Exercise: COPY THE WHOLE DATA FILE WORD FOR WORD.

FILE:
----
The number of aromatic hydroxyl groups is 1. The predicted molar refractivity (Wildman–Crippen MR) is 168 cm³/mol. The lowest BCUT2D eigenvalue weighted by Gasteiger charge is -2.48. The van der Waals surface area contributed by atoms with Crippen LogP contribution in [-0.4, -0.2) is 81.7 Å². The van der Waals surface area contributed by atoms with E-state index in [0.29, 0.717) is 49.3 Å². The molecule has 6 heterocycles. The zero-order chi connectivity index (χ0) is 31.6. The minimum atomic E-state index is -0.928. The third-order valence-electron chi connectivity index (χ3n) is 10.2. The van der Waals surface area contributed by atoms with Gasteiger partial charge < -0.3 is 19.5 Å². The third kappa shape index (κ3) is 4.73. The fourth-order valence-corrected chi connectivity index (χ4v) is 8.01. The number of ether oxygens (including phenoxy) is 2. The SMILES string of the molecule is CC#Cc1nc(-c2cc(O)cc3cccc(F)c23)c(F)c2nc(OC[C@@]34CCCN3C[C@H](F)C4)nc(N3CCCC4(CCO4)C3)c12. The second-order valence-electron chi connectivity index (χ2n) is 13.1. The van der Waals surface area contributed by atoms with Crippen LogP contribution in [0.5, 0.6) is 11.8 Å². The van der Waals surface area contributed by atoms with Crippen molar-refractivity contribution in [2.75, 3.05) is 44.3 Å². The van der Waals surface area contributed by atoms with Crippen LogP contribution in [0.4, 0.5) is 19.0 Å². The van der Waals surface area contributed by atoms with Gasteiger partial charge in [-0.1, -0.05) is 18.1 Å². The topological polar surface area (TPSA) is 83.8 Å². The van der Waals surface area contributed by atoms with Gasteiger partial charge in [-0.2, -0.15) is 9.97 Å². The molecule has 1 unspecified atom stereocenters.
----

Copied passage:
The number of aromatic hydroxyl groups is 1. The predicted molar refractivity (Wildman–Crippen MR) is 168 cm³/mol. The lowest BCUT2D eigenvalue weighted by Gasteiger charge is -2.48. The van der Waals surface area contributed by atoms with Crippen LogP contribution in [-0.4, -0.2) is 81.7 Å². The van der Waals surface area contributed by atoms with E-state index in [0.29, 0.717) is 49.3 Å². The molecule has 6 heterocycles. The zero-order chi connectivity index (χ0) is 31.6. The minimum atomic E-state index is -0.928. The third-order valence-electron chi connectivity index (χ3n) is 10.2. The van der Waals surface area contributed by atoms with Gasteiger partial charge < -0.3 is 19.5 Å². The third kappa shape index (κ3) is 4.73. The fourth-order valence-corrected chi connectivity index (χ4v) is 8.01. The number of ether oxygens (including phenoxy) is 2. The SMILES string of the molecule is CC#Cc1nc(-c2cc(O)cc3cccc(F)c23)c(F)c2nc(OC[C@@]34CCCN3C[C@H](F)C4)nc(N3CCCC4(CCO4)C3)c12. The second-order valence-electron chi connectivity index (χ2n) is 13.1. The van der Waals surface area contributed by atoms with Crippen LogP contribution in [0.5, 0.6) is 11.8 Å². The van der Waals surface area contributed by atoms with Crippen molar-refractivity contribution in [2.75, 3.05) is 44.3 Å². The van der Waals surface area contributed by atoms with Crippen LogP contribution in [0.4, 0.5) is 19.0 Å². The van der Waals surface area contributed by atoms with Gasteiger partial charge in [-0.1, -0.05) is 18.1 Å². The topological polar surface area (TPSA) is 83.8 Å². The van der Waals surface area contributed by atoms with Gasteiger partial charge in [-0.2, -0.15) is 9.97 Å². The molecule has 1 unspecified atom stereocenters.